A lot stood out about this farm-style wedding in Massachusetts, but one big thing was just how DIY the couple and their families went to celebrate their wedding. Lead photographer Cara Brostrom and associate shooter Hannah Gunnell of Wonderbliss were there to capture it as it unfolded. "Emily and Tyson's late summer wedding was one of the most unique and moving celebrations we have ever been privileged to witness," Brostrom says.
"The couple was married at The Farm School in Athol, Massachusetts, a working farm devoted to teaching agriculture to both children and adults," the New England-based photographer explains. "Tyson works at The Farm School, and agriculture is deeply important to the couple, as evidenced by the care they put into the menu. Nearly everything that Emily and Tyson served to their guests was grown or raised by them. They raised the chickens, Tyson grew the vegetables, a good friend brewed all the beer, and Emily even made the cheese for the cocktail hour from a herd of goats she raised and milked herself!"
The couple's efforts aside, there was also an incredible sense of community at this wedding, Brostrom says. "Guests prepared and brought the desserts that were shared at the reception, and instead of hiring a florist, the bride and groom invited attendees to bring them flowers from their own gardens, which were then arranged into gorgeous, wild bouquets and centerpieces by Emily's mother. Throughout the day, friends and farmhands joyfully helped to set up decorations, move chairs, and cook and serve food." All of this, of course, meant Brostrom and Gunnell would need to take as many detail shots as possible to document all of the homegrown love, which they definitely covered.
"When working in the elements like this, it is really important to understand the direction and quality of light for your region, and how it will change throughout the day," Brostrom explains. "When I am making my timeline with the couple, I need to know the exact hour of sunset, but I also need to know the quality of that sunset—is it a long and bright June evening, or is it a brief and golden October dusk?" Knowing how to deal with these different lighting situations comes partly from experience, but Brostrom also advises to scout the location as much as possible on the day of the wedding, with the help of "an augmented reality sun tracking app," she says, like Sun Seeker.
When it came to the couple's portraits, Brostrom took them on a walk around the farm to locations she'd scouted ahead of time. With bright sunlight overhead, she's got a little trick: "I like to walk with my hand stretched out in front of me," she says, "the back of my hand towards my face. I turn with my arm out like this and watch how the light plays off the back of my hand. This is a simple trick that helps me find where to place and how to face my subjects. I had my associate stand in for a moment while I tested the light on a few frames. It was nice for the couple to have those moments to hang back and talk together and reflect on all that is happening. We were in the garden and we could hear the party happening, but there was a thicket of raspberry bushes between us and the guests. It was verdant and lush and made for some wonderful portraits."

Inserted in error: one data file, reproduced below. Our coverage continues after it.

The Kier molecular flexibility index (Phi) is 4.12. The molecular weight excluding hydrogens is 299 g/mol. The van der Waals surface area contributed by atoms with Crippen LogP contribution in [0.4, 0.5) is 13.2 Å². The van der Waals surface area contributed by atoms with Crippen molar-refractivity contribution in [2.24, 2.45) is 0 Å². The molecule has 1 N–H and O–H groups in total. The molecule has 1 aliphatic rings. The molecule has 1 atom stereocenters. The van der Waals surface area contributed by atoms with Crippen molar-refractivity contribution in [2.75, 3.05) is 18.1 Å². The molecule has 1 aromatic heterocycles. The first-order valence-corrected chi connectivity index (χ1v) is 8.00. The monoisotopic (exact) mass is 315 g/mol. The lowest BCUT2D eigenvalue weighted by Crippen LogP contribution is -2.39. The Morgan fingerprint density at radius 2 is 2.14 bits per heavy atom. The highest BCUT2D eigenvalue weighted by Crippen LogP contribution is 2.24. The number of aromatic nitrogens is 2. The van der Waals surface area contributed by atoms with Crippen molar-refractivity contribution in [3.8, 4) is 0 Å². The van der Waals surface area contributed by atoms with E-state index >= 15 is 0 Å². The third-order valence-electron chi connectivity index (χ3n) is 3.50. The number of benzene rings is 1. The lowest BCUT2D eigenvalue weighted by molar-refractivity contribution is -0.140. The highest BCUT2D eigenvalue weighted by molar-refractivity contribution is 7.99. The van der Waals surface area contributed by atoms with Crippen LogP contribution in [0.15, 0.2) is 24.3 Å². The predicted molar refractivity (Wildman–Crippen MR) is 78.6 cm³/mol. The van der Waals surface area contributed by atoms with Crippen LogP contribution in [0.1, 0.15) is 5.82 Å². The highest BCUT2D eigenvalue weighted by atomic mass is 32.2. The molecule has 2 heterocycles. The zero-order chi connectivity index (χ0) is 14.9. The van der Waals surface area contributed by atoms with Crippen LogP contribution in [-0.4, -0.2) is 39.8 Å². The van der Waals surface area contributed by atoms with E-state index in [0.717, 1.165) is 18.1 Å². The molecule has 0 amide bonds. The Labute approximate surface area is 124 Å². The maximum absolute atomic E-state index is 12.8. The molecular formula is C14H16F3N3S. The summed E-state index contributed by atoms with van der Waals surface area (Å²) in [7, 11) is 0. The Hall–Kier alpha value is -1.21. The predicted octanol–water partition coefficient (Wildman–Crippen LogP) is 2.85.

Afterward, the couple joined their guests for dinner under the reception tent. "During the reception at the farm, there was light coming into the tent strongly from the West," Brostrom explains. "The bride was singing at the edge of the tent with intense backlighting, her brother was outside the tent playing his guitar, and guests were watching from inside. Each subject required a unique camera response. In this situation, I am only as good as my relationship with my piece of technology. It must be like a fifth limb, a sensitive, thinking device powered by me.
"I find that in difficult back lighting, with an unpredictable series of events and moments to observe and photograph, shooting aperture priority and dialing up and down with exposure compensation helps me to shoot and watch and think in a way that flows. Other parts of the wedding day, such as portrait-making or preparations, allow me more mental space to shoot thoughtfully in manual mode."
"A photograph is evidence of an experience, and in the end it will be the experiences I remember the most," Brostrom says. "So I slept in my tent in the bride and groom's backyard, and in the morning I was greeted by the newlywed's goats, dewy grass and a big cup of coffee."
IN THE GEAR BAG
Cameras: Canon 5D Mark IIIs
Lenses: 50mm f/1.2L, 85mm f/1.2L and 70-200mm f/2.8L